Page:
Meir Panim implements programs that serve Israel’s neediest populations with respect and dignity. Meir Panim also coordinated care packages for families in the South during the Gaza War.
In the 2005 landmark U.S. Supreme Court case Kelo v. New London Justice John Paul Stevens, in rationalizing the taking of private property for use by private developers – as opposed to the classical interpretation of the Fifth Amendment in which eminent domain may only be invoked if the confiscated land is to be taken for public use – wrote: “For more than a century, our public use jurisprudence has wisely eschewed rigid formulas and intrusive scrutiny in favor of affording legislatures broad latitude in determining what public needs justify the use of the takings power. Promoting economic development is a traditional and long accepted function of government.”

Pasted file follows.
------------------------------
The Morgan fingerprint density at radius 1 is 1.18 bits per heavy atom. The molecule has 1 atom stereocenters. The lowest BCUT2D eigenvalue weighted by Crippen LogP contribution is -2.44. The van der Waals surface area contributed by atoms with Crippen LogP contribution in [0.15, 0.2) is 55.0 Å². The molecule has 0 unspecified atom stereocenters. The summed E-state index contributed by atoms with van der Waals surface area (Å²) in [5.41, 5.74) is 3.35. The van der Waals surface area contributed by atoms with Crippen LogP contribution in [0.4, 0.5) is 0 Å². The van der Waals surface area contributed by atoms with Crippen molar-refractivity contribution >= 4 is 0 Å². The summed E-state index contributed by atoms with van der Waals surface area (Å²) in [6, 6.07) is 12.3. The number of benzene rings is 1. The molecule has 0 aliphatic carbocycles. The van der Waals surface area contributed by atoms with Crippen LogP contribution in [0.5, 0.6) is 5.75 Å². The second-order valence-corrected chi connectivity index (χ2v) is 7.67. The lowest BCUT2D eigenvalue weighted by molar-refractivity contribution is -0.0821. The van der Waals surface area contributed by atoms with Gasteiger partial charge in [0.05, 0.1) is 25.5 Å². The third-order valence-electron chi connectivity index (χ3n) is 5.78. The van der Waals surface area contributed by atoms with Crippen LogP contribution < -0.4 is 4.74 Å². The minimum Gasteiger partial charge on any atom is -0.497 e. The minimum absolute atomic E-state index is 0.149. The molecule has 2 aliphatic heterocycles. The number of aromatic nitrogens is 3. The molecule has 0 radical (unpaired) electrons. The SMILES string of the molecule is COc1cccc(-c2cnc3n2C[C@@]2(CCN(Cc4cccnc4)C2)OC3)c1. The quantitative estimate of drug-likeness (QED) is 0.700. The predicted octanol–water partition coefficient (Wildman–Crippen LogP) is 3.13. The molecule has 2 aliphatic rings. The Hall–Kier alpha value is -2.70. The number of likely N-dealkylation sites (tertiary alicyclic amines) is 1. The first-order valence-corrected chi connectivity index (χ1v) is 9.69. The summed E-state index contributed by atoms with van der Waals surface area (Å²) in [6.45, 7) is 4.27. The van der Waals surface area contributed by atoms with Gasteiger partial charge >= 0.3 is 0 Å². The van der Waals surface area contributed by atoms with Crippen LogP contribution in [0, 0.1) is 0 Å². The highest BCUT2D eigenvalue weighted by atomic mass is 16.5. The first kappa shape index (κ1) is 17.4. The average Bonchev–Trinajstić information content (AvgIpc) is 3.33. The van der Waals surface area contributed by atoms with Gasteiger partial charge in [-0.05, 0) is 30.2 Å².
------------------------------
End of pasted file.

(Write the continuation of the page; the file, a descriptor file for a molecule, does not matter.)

In other words, it may be assumed that government is better at determining how other people’s property should be used than the owners themselves. As predicted by Justice Sandra Day O’Connor in her dissenting opinion, in which she rightfully criticizes the Court’s abandonment of the limitation on such government power, “Under the banner of economic development, all private property is now vulnerable to being taken and transferred to another private owner. The specter of condemnation hangs over all property. Nothing is to prevent the State from replacing any Motel 6 with a Ritz-Carlton, any home with a shopping mall, or any farm with a factory. As for the victims, the government now has license to transfer property from those with fewer resources to those with more.”